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Does not sound fair to me. Not that I would like it, but what is wrong with a slight Gas Tax increase if they are short funds?

With the gas tax the people with gas guzzling vehicles end up paying more because they use more gas per mile, like it should be. An if you think about it, "GENERALLY" speaking the more of a gas guzzler a vehicle is the heavier it is, so the heavier vehicles pay more tax per mile since they use more gas per mile.

With this SAB (the B is for Bill), the people with fuel efficient vehicles get SCREWED since they would pay the same tax per mile as the gas guzzlers.

Vila

1933 Chevrolet

1962 Triumph TR4

1984 BMW 633 CSi

The big reason legislatures pursue such means of taxation is the creation of yet another revenue stream. IF it were simply an issue with "needed" revenue alone, they would raise the gas tax which theoretically would extract the most tax from those who not only drive the most but who also have the heavier vehicles (lower mpg) that wear the road surfaces, as you point out. There are other motives at work here in addition to creating a new tax such as data mining...now they know more about you since they are directly monitoring how much you personally drive...paying gas tax is anonymous. Of course now they have to check your mileage every so often, install monitoring devices etc. etc. I would also caution that this type of taxation has been discussed at the Federal level along with a Federal Registration for vehicles....just another way to gain more government control through data mining and the passage of additional restrictions and taxes to modify our driving behavior etc etc etc. I simply never ends. Its just one more tentacle the govt. attaches to each of us. It would be a mistake to characterize this move as benign

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Yet people claimed George Orwell was lunatic fringe.

Considering I live on a state border, and live in one state and work in the other, can you imagine the can of worms I'd get into if either VA or NC (or heaven forbid both) decide to buy into this cockamamie revenue scheme?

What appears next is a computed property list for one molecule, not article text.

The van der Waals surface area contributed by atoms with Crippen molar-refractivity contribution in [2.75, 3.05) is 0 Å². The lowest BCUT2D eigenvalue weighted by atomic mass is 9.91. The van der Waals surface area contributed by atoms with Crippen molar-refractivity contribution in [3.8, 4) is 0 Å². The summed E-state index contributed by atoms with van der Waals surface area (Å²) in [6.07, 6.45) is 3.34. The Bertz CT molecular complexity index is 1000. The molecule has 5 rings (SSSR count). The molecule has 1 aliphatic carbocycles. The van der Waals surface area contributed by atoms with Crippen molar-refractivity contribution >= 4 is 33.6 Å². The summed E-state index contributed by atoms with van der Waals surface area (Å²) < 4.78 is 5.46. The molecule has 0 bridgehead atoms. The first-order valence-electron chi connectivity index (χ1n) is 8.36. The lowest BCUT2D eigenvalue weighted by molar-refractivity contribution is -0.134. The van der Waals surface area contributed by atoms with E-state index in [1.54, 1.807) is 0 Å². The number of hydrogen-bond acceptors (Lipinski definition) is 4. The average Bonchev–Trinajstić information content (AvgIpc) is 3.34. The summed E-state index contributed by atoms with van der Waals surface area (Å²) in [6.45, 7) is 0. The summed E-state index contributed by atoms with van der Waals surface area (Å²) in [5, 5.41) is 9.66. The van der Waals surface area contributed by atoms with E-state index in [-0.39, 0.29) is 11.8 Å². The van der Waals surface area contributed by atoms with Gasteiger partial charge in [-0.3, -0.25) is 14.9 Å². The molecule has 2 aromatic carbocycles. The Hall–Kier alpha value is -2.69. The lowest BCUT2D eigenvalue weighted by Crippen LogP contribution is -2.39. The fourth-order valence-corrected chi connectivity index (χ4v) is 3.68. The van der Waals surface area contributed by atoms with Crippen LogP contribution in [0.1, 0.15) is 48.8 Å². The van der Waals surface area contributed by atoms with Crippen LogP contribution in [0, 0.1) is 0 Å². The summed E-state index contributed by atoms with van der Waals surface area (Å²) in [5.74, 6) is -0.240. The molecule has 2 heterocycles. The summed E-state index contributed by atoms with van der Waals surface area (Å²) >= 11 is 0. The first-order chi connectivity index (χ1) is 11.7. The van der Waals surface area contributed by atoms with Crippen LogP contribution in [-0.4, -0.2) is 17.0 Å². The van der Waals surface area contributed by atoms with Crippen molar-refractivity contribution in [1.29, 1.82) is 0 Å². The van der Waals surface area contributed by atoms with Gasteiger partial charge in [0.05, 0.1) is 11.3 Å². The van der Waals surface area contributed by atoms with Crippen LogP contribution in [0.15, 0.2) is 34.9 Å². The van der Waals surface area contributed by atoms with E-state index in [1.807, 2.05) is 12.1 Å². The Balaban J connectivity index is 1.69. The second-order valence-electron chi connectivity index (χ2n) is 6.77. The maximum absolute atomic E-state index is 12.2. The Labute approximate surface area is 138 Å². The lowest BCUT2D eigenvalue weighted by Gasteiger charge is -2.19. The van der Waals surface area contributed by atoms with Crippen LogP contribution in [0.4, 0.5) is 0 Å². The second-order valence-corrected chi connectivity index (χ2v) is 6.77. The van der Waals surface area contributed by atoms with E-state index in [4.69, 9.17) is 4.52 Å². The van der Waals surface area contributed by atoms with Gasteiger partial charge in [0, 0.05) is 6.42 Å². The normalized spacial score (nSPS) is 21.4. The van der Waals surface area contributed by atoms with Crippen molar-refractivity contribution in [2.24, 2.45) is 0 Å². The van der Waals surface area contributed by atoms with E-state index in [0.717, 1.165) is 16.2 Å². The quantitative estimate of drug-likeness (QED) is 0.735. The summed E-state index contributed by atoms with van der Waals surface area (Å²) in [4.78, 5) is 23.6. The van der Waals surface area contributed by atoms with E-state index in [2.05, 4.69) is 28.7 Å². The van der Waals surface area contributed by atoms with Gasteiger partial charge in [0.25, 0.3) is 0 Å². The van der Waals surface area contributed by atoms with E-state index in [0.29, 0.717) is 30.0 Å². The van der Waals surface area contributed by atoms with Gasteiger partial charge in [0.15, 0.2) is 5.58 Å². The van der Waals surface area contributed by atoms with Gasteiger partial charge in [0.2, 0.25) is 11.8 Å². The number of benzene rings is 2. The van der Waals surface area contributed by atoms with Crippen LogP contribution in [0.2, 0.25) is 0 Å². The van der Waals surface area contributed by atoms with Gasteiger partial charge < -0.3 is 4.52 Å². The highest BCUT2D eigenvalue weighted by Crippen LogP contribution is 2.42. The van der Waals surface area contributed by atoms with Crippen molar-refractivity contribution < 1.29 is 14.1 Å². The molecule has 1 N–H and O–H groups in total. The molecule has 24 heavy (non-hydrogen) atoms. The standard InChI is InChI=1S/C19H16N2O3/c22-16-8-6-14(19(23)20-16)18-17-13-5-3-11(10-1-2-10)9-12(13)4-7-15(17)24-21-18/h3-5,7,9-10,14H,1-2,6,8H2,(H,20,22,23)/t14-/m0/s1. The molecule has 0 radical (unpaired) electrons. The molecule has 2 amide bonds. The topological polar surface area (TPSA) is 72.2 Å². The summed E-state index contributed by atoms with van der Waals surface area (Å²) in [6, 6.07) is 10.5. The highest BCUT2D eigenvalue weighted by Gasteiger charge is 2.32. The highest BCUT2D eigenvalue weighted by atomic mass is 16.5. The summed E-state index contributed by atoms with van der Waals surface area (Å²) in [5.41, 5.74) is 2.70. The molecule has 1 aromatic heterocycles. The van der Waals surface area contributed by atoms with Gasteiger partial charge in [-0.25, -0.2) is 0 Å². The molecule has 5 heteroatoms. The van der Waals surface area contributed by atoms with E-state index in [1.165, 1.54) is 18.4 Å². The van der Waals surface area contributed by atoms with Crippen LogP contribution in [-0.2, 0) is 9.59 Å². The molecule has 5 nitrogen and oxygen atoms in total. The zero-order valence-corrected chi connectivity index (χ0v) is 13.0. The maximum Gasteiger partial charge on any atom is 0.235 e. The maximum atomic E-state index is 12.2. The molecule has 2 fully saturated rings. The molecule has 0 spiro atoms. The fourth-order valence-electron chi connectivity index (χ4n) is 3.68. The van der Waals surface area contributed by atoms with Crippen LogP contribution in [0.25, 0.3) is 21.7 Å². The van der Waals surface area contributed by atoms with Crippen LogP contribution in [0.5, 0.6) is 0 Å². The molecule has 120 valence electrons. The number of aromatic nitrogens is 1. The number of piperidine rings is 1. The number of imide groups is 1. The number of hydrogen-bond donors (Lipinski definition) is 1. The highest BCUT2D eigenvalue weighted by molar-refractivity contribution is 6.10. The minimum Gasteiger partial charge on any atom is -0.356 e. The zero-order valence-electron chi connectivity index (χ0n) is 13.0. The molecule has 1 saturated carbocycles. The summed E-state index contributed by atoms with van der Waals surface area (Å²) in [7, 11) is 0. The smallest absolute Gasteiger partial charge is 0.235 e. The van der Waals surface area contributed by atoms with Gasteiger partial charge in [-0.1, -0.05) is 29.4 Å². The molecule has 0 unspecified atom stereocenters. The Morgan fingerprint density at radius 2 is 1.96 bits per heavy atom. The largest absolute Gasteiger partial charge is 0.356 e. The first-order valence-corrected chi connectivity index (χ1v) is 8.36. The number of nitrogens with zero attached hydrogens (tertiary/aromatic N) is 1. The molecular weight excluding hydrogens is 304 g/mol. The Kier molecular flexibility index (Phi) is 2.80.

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Perhaps we should look at it this way: Is it fair that owners of all-electric vehicles (e.g., Tesla, Nissan Leaf) pay NOTHING for their use of street and road improvements paid for by those who use dino fuel and thus pay gas and diesel taxes? Look ahead ten years and consider how many all-electric vehicles will be on the roads then. In the same vein, today hybrids (arguably) put perhaps twice as much 'wear' on roads as they pay for in fuel taxes.

Essentially, the longstanding fuel tax paradigm, in which virtually all road vehicles used dino fuel and paid for street and road improvements via tax per gallon of fuel purchased, is nearing its sell-before date. The **real** question is, What is an **equitable** means of charging motorists for their use of street and road ("traffic" ??) improvements and maintenance?

States and municipalities are already feeling the effect of reduced fuel tax revenue due to increased numbers of higher-mpg vehicles and hybrids.

Rocketraider, varying tax rates on fuel in neighboring states have existed for decades without causing the apocalypse.

In my state of California, which I sometimes refer to as The Pipples Republik of Caleeforneeya, smog tests are required biennially and odometer readings are recorded. Also (alas!), 1976-and-newer vehicles are required to submit to the smog test as a condition of re-registration and upon sale.

Perhaps vehicles over a certain age should be exempt from any such mileage tax. But what happens if your driver's/beater's speedo breaks and it is not economically feasible to repair or replace it? My errand truck, a 1995 Mazda pickup with electronic speedometer and only 59K miles, recently lost its speedo and odometer functions. Replacing the Vehicle Speed Sensor, a $20 part, didn't cure it. I'm not done with problem-solving (I'll try refreshing grounds and even try a jumper ground from the speedo head unit), but I'm almost reconciled to doing without. Should this render a vehicle unregisterable under a mileage-taxing scheme?

Again, I'd welcome ideas on how to **equitably** share street and road costs in the age of hybrids and all-electric vehicles. Dave@Moon????

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Equitable is the key.

I don't want to pay a mileage-based road use tax to two different states, and I don't want to have to record miles driven in each state every time I cross the state line- which varies from 2 to 10 times a day depending on what I have going on and which route I take. There's more than one county road here that meanders back and forth across the state line several times over its length, and those roads are often the shortest distance to get somewhere.

Fuel taxes already have NC gas priced at 20 c/gallon higher than either VA or SC. As a result most border area stations have as many NC cars buying gas as VA cars, so theoretically these NC drivers are paying for Virginia and South Carolina roads.